Dear Free Minds Friends,
Thanks to your support, Books Across the Miles (BAM!), our ‘virtual book club,’ is about to turn one and is still going strong! Free Minds Book Club & Writing Workshop begins in a small room on the juvenile block of the DC Jail, where 16- and 17-year-old boys meet every Thursday to discuss the books they’re reading and to work on their own writing. Recent book club books include Game Over, 16 on the Block, and Fatherhood. But when they turn 18, they’re transferred to the adult jail or to federal prisons. Since DC does not have its own prison, these young men are often sent across the country to institutions where they are far from their families and friends. At this critical juncture, reading and writing prove to be an invaluable connection to the community. Through Books Across the Miles, each member receives the same book, along with discussion questions, writing prompts, and responses in our newsletter, the Free Minds Connect. This allows us to continue nurturing a love of reading and a sense of togetherness even when we are physically separated.
In our last report, we told you about our BAM! selection Rich Dad Poor Dad. After the success of Rich Dad Poor Dad, we read Enrique’s Journey by Sonia Navarro. Enrique’s Journey is the true story of a young boy who makes the treacherous journey from his home in Honduras to the United States. Abandoned by his father, he lived with his mother and his younger sister until she too left him and his sister – she traveled to the U.S. to make a living for her family. After years of heartbreak and separation, 16-year-old Enrique set out to find her.
We chose this book for Books Across the Miles because it tells the harrowing tale of a journey which many of our Free Minds members have made. By reading Enrique’s Journey, we hoped to spark a greater understanding and appreciation for other backgrounds and perspectives, and a greater sense of community. Judging by the responses we’ve received so far, it has been an overwhelming success!
One member, Hernan, wrote in a letter from federal prison, “I lived a story just like Enrique’s Journey when I came to the United States.” He went on to tell of hours spent hiding in a cramped train compartment, and the treacherous dealings with coyotes and traffickers. At one point, he said, the Mexican coyotes took them out of the train where they had been hiding. “They took all of our money and they all had AK-47s.” They raped a young girl in front of her mother and the rest of the travelers. “I was 8 years old,” he wrote, “and I remember how I trembled in fear.”
Yester wrote to us with a similar story, of how he too traveled to the United States to rejoin his mother, and how he walked for days through the Sonora desert without a guide.
“Like Enrique, I am also from Honduras, from a city called Siguatepeque, two hours from Tegucigalpa. When I was 5 years old, my father abandoned my mom, my sister, and I. The money ran out and we were in need, so my mom decided to go the US. It was a very sad life and I really wanted to be with my mom.” When he was 14, he left Honduras to rejoin his mother in the United States. In his own words, “At one point, we all had to get on the luggage compartment of the bus, more than 20 people, for over an hour, while we were at a checkpoint. I felt like I was dying from the heat and the poor ventilation, I couldn’t breathe very well and was in great agony…We got to the Sonora desert, which was the place where we had to walk for two days and two nights, but most of the time we walked at night, along with a Mexican guide, whose job was to cross people over from the Mexican side to the US side. The next day we lost him because he used all the money that the coyote had given him to buy a drug named chrystal and he walked too fast until we lost him. So two days turned into four agonizing hot days where we had to sleep during the day and walk at night. I was traumatized, I couldn’t sleep, I felt scorpions and snakes walking on me, it was a desperate situation. We ran out of water twice; the first time, we found a water tank, like for a farm, where there were dead birds and filth, but we needed water, so we drank it.”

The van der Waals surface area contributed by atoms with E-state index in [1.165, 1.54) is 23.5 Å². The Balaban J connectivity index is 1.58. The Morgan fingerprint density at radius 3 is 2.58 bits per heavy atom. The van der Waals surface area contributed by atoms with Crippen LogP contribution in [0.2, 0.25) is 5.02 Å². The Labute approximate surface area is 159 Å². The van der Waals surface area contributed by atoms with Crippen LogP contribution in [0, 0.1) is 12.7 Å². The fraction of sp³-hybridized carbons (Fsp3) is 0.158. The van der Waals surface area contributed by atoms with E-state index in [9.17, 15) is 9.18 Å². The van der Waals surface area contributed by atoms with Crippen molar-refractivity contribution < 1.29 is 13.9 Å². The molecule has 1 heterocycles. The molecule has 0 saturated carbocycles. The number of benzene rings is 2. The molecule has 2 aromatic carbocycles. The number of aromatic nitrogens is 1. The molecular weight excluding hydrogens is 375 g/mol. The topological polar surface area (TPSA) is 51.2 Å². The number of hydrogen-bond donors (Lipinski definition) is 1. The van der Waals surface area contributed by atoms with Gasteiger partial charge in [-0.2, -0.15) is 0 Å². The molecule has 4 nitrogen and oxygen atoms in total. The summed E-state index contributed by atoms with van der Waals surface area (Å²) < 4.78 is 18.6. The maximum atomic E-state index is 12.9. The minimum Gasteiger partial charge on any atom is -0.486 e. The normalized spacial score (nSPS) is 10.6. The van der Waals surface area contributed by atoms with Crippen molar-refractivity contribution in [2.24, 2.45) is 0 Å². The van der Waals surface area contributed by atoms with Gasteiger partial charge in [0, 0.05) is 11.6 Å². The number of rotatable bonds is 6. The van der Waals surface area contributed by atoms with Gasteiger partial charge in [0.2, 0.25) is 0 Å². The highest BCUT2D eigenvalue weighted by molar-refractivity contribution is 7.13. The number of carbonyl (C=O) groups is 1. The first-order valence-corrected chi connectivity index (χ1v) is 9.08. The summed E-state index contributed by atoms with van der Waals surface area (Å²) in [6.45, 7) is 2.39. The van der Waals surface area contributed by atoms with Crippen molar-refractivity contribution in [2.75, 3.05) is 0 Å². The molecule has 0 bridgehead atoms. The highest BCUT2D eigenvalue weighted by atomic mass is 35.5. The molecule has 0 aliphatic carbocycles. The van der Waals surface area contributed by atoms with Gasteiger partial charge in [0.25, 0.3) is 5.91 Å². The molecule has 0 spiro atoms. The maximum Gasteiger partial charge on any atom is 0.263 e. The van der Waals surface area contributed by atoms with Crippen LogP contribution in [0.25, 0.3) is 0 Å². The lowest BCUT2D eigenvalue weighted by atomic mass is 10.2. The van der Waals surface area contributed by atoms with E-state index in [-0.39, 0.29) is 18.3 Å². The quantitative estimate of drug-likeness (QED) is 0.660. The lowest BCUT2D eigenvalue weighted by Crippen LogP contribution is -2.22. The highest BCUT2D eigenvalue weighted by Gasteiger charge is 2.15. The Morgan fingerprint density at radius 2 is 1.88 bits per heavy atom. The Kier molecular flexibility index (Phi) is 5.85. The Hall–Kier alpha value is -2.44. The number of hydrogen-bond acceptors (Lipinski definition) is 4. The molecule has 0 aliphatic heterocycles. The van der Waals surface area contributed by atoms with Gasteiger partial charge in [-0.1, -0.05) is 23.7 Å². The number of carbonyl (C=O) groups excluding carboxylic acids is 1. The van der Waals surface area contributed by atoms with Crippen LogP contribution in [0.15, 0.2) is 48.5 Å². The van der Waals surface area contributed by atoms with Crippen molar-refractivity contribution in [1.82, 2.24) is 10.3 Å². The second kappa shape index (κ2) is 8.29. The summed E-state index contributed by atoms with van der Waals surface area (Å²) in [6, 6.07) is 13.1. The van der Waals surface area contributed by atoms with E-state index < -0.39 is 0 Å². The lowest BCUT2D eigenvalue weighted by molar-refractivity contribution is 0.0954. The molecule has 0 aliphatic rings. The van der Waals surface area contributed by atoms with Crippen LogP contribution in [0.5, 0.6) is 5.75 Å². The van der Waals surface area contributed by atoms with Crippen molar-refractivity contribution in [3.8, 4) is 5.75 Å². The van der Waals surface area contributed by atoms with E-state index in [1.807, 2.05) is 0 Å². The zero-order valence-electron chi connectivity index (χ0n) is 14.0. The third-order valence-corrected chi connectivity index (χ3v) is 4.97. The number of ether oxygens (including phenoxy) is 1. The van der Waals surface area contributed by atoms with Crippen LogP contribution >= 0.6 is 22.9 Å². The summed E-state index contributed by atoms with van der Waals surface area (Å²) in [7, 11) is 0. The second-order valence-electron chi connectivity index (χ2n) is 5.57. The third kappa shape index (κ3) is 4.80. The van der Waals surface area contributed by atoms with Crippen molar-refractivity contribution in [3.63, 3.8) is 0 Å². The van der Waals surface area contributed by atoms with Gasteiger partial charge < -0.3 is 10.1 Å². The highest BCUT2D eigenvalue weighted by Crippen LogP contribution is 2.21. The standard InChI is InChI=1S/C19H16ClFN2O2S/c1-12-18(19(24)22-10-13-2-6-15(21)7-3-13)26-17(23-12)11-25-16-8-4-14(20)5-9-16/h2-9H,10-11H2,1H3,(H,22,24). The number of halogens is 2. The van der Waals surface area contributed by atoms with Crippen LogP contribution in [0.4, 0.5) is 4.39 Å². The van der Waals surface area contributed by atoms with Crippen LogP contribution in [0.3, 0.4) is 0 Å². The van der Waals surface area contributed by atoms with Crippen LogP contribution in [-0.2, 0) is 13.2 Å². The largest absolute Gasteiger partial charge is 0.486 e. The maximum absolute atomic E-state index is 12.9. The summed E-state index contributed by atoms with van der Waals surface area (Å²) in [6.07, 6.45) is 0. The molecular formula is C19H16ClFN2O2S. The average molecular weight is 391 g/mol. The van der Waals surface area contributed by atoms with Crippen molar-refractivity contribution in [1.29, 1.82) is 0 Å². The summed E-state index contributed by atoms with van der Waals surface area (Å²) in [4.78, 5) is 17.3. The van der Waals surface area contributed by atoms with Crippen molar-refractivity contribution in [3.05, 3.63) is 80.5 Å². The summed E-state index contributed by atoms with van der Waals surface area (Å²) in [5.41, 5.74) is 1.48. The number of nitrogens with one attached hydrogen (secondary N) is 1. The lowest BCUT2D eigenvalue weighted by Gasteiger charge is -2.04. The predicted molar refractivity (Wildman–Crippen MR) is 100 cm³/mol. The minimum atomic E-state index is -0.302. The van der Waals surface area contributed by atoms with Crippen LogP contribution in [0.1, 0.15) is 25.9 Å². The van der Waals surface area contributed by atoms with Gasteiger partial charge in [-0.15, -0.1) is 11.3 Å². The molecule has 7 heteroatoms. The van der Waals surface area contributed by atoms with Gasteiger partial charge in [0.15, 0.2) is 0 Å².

But Enrique’s Journey isn’t only for people who have lived through those situations. Demetrius, an African American Free Minds member who has lived in Washington, D.C. his entire life, aptly proved the power of literature to connect people of different backgrounds, when he wrote this for our newsletter: “I could relate a lot to that book. I mean I didn’t have to jump no trains and stuff but when I was young I was also separated from my mother.” Thanks to Books Across the Miles, Demetrius, Yester, and Hernan were able to relate to another’s story, express that through our newsletter, and feel a common bond.
We have just sent out our newsletter, the Free Minds Connect, and are currently preparing for the next book order. Thanks to your continued support, over 125 young men will receive the book Game Over: The Rise and Transformation of a Harlem Hustler by Azie Faison. We are all very excited about this new book, which chronicles one man’s motivations and methods for seeking positive change in his life.
In the meantime, the young men in our book club continue to read and write poetry; you can read some of their poems on the Free Minds Writing Blog. Take a look, find a poem you like, and write a comment for the poet! The writers love hearing feedback from the community. It builds their self-esteem and shows them that their voices are being heard. Every week, we print out and mail the comments to the incarcerated poets. Though it takes only a minute to write a comment, it means so much to the poets when they hear from you.
As always, we are deeply grateful for your generosity and your belief in the power of reading and writing. As we say to our members, keep your mind free!
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